OSLO: Scientists Emmanuelle Charpentier and Jennifer Doudna won the 2020 Nobel Prize in Chemistry for the development of a method for genome editing.
Charpentier, who is French, and Doudna, an American, become the sixth and seventh women to win a Nobel for chemistry, joining the likes of Marie Curie, who won in 1911, and more recently, Frances Arnold, in 2018.
“Emmanuelle Charpentier and Jennifer A. Doudna have discovered one of gene technology’s sharpest tools: the CRISPR/Cas9 genetic scissors,” the Royal Swedish Academy of Sciences said in a statement on awarding the prize.
“This technology has had a revolutionary impact on the life sciences, is contributing to new cancer therapies and may make the dream of curing inherited diseases come true.”
“The ability to cut the DNA where you want has revolutionized the life sciences” Pernilla Wittung Stafshede, member of the academy of sciences, told reporters.
Charpentier and Doudna discovered one of gene technology’s sharpest tools – the CRISPR/Cas9 genetic scissors. Using these, researchers can change the DNA of animals, plants and microorganisms with extremely high precision.
This technology has had a revolutionary impact on the life sciences and is contributing to new cancer therapies and may make the dream of curing inherited diseases come true.
Researchers need to modify genes in cells if they are to find out about life’s inner workings. This used to be time-consuming, difficult and sometimes impossible work. Using the CRISPR/Cas9 genetic scissors, it is now possible to change the code of life over the course of a few weeks.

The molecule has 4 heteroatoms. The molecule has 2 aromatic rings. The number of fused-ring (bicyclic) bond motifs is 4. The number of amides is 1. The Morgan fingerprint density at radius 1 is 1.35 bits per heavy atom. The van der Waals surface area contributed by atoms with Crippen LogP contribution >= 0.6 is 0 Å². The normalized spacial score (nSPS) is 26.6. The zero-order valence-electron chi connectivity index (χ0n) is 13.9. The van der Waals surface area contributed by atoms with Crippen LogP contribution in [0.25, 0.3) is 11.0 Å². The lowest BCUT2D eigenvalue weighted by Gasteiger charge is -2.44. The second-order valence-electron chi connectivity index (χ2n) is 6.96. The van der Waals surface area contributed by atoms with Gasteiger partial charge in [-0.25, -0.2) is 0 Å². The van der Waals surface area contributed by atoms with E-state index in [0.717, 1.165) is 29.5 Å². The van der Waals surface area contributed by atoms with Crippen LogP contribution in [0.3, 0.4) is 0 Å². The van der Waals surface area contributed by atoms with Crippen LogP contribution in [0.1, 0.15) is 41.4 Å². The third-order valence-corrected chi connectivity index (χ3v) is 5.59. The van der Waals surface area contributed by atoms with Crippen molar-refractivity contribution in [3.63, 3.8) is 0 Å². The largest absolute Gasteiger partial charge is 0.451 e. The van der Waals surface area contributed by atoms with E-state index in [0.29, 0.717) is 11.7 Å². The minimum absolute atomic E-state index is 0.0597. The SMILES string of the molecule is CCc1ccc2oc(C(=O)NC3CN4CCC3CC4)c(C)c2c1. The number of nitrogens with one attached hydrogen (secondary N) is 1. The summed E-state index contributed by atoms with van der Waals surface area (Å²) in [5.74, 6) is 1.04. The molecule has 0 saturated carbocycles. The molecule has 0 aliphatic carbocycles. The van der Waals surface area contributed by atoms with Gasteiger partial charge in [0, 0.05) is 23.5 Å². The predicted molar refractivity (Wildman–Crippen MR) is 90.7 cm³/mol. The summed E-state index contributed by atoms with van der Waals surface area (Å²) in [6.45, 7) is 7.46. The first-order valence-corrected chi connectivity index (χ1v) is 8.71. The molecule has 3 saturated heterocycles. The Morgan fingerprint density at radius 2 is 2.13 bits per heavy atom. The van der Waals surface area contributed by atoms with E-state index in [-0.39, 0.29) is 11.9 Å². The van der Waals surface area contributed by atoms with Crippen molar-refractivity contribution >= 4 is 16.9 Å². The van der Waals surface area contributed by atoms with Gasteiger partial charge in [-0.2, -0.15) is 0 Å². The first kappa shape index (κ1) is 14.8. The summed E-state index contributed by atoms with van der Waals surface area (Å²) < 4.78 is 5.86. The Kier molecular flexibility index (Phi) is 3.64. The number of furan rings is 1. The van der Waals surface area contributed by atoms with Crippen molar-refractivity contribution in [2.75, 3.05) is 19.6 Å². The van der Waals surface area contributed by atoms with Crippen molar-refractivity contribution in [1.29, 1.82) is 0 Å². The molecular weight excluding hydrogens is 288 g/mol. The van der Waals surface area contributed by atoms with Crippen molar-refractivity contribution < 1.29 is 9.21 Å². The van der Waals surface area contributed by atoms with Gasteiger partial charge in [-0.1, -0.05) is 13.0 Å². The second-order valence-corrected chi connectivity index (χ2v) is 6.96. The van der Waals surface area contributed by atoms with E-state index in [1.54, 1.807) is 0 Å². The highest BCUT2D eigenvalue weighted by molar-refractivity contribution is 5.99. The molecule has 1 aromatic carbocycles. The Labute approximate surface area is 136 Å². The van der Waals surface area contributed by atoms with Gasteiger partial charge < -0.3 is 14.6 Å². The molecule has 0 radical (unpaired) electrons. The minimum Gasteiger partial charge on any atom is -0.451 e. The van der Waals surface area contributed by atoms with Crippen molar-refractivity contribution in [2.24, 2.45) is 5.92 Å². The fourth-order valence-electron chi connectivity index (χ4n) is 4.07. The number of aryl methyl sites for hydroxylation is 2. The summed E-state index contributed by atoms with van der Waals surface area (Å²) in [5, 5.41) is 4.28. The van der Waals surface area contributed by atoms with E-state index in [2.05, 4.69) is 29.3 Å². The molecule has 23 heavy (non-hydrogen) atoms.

Since Charpentier and Doudna discovered the CRISPR/Cas9 genetic scissors in 2012, their use has exploded. This tool has contributed to many important discoveries in basic research, and plant researchers have been able to develop crops that withstand mould, pests and drought.
In medicine, clinical trials of new cancer therapies are underway, and the dream of being able to cure inherited diseases is about to come true. These genetic scissors have taken the life sciences into a new epoch and, in many ways, are bringing the greatest benefit to humankind.
In keeping with tradition, chemistry is the third prize announced every year and follows those for medicine and physics earlier this week. The prizes for achievements in science, literature and peace were created and funded in the will of Swedish dynamite inventor and businessman Alfred Nobel and have been awarded since 1901, with the economics award a later addition.
The pandemic has redrawn the Nobels, with many of the traditional events, such as the grand banquet, cancelled or moved online even as research into the disease has dominated the scientific spotlight.